They ended the show was one of my favorite-Bacharach songs, from the 1988 album Burt recorded with Elvis Costello, Painted From Memory. One of the album’s strongest cuts is “God Give Me Strength.” It was simply sensational.Spotted there were Benny Harrison and Maria Milito from Q1043.

The room was packed like never before; what a night! 

Micky Dolenz on KTLA

SHORT TAKES — Micky Dolenz headlines the ACE Theatre Friday night in LA, and was a guest on KTLA Wednesday. Here’s a shot of him on-set with Sam Rubin who interviewed him with the KTLA-gang. Sam’s the second from left. Industry stalwarts at the ACE Theatre show include legendary-LA Times writer Randy Lewis; LA Magazine’sRoy Trakin and Goldmine’s Ken Sharp … Roger Friedman reported Wednesday that the pre-sales of Jann Wenner’s upcoming book Masters have been severely impacted by his New York Times interview. Take a read here: And just last night his big presentation at NYC’s 92nd Y with Cameron Crowe was shuttered as well … SIGHTING: Alison Martino at NYC’s Algonquin Hotel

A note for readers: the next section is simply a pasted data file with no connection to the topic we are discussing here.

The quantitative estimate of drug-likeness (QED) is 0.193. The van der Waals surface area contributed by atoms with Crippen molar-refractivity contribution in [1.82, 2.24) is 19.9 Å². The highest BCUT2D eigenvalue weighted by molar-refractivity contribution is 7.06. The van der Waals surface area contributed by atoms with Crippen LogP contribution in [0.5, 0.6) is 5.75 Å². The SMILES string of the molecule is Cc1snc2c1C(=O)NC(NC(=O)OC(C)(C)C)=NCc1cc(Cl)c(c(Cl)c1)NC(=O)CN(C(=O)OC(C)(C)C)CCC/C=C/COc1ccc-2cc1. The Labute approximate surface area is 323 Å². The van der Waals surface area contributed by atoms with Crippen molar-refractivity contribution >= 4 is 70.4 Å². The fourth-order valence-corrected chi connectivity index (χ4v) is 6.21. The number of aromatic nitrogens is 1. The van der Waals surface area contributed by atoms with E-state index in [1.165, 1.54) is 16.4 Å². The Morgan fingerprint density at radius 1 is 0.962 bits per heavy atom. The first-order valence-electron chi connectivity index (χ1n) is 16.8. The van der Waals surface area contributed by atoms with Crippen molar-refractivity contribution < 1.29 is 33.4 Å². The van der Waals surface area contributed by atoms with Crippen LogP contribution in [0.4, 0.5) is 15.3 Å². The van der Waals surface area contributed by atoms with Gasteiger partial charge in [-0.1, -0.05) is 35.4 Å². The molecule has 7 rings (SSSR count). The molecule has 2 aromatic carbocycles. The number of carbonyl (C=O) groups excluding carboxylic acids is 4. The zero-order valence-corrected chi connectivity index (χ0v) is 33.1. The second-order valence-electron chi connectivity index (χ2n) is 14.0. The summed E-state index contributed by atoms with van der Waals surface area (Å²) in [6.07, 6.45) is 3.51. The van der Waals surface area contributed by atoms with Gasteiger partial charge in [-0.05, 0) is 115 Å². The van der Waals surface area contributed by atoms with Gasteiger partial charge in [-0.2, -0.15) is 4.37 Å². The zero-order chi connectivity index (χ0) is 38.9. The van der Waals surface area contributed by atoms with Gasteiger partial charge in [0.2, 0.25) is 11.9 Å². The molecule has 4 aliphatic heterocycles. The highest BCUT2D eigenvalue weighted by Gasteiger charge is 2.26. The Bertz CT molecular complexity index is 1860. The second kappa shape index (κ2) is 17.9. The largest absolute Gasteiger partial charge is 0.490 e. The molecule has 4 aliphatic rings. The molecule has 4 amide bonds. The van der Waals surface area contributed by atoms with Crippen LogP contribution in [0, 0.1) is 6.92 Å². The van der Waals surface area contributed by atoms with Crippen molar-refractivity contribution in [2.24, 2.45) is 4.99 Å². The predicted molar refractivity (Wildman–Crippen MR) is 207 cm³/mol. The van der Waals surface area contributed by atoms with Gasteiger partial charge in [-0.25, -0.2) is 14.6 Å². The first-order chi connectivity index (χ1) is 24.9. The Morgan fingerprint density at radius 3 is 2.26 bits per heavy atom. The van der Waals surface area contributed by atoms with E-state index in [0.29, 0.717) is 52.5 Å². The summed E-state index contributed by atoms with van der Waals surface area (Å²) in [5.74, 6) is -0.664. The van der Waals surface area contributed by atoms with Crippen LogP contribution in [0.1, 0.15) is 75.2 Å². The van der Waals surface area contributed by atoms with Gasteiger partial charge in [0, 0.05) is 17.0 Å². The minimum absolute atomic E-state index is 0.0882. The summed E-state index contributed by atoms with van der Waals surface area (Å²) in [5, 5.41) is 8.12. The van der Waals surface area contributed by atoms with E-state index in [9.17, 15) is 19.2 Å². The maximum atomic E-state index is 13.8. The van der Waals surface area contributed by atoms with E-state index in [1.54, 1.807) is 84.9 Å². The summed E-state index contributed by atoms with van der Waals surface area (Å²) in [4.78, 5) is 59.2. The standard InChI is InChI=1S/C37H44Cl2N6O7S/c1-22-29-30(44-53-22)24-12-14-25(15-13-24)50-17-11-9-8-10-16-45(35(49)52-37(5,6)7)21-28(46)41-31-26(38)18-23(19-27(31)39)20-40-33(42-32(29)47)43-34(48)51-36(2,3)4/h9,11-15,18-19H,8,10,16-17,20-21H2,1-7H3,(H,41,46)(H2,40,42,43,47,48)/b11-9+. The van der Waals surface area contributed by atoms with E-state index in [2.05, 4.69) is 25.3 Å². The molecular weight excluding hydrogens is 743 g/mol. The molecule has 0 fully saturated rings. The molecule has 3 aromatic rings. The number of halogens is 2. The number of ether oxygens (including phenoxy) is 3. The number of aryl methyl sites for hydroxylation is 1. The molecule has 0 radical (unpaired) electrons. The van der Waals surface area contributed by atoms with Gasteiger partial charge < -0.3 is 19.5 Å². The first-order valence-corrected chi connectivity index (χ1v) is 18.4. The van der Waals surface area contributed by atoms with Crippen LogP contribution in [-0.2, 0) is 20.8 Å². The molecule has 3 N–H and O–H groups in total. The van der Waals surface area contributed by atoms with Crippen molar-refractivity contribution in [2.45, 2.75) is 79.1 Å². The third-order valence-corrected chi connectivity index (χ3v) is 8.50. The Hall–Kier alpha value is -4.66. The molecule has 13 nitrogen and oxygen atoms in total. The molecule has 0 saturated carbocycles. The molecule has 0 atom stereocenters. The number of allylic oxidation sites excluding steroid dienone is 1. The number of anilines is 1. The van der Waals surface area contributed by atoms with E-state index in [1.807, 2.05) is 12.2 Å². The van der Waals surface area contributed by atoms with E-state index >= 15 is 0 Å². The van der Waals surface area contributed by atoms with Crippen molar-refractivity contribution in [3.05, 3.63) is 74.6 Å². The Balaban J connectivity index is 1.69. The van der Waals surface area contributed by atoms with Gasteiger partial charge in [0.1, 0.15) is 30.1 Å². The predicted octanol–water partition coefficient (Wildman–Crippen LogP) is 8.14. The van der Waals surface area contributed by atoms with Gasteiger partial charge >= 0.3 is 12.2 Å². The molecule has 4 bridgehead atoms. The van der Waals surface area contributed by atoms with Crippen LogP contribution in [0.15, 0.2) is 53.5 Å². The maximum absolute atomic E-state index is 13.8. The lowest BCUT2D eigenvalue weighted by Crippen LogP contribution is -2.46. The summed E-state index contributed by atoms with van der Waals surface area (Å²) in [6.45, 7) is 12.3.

The Morning Show

When Apple TV’s The Morning  Show debuted years ago (November 2019), created and run by Kerry Ehrin, it was a first-rate series certainly of The Sopranos-like and Mad Men-like caliber. Billy Crudup was astonishingly good as were Jennifer Aniston, Reese Witherspoon and Steve Carell. The second season was basically trash. Three episodes in on a third season -with a 4th already guaranteed- it’s kind of a mixed-bag. I did not care for the first two EPs, but the third was bordering on the edge of greatness – and Witherspoon wasn’t even in this one and there was no explanation why. Jon Hamm has joined the cast as sort of an Elon Musk-figure. To me, he’s still Don Draper, just with an updated wardrobe. Most of the production staff has been replaced and it seemed to me, they’re still finding their way. The trouble is, that with these 8 or so episode-runs, it gets really good at episode 6. Go figure …